Windows Tip Sheet

Lock Down Your Server

Back in your ports, you services!

Whenever I go to a new client, security is almost always a part of the job, and server lockdown is almost always part of the plan. I’ve written before on some of the ports and services required to operate Windows servers in various roles (like domain controller), and you may be aware that Win2003 SP1 will offer a new security wizard that makes the task even easier. The wizard uses an XML file (provided by Microsoft) which details the various services and ports required for different server roles (DNS server, domain controller, mail server, you name it); tell the wizard what role a server is performing and it locks down anything unnecessary.

Until the happy day when that tool arrives on the scene, however, check out Microsoft Knowledge Base article 832017. It lists each system service, along with every port that service uses and what each port does. For example, you can see that the Local Security Authority (LSASS) uses TCP 3269 and 3268 for Global Catalog queries, TCP and UDP 389 for LDAP queries, and so forth. The list of services is exhaustive, and a description is provided for each service to help you figure out if it’s something you need or not. It even tells you if services are disabled by default, such as the nearly obsolete License Logging Service.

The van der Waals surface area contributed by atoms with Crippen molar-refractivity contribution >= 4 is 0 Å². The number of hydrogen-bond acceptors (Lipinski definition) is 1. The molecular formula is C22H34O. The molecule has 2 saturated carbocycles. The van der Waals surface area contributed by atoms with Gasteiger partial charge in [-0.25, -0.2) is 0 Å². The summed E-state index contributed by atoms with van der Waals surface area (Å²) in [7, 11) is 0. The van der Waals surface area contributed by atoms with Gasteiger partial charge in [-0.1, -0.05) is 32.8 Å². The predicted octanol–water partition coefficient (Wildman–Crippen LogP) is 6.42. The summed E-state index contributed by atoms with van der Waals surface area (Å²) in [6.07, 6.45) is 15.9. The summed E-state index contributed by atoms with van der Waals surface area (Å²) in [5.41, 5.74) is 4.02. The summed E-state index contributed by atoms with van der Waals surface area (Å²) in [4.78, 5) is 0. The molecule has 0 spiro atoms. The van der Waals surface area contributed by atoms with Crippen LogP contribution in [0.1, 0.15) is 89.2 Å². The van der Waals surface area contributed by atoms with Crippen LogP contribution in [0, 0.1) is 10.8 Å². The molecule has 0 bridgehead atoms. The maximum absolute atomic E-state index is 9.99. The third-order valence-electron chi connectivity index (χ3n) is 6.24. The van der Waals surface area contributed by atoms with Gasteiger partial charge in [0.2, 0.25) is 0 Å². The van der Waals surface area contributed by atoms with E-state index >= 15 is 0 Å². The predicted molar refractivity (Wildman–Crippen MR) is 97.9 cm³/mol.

Links are provided to other KB articles covering products like Exchange (various versions), making this document a more comprehensive index of all services your machines might be running.

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More Resources:

About the Author

Don Jones is a multiple-year recipient of Microsoft’s MVP Award, and is Curriculum Director for IT Pro Content for video training company Pluralsight. Don is also a co-founder and President of, a community dedicated to Microsoft’s Windows PowerShell technology. Don has more than two decades of experience in the IT industry, and specializes in the Microsoft business technology platform. He’s the author of more than 50 technology books, an accomplished IT journalist, and a sought-after speaker and instructor at conferences worldwide. Reach Don on Twitter at @concentratedDon, or on Facebook at

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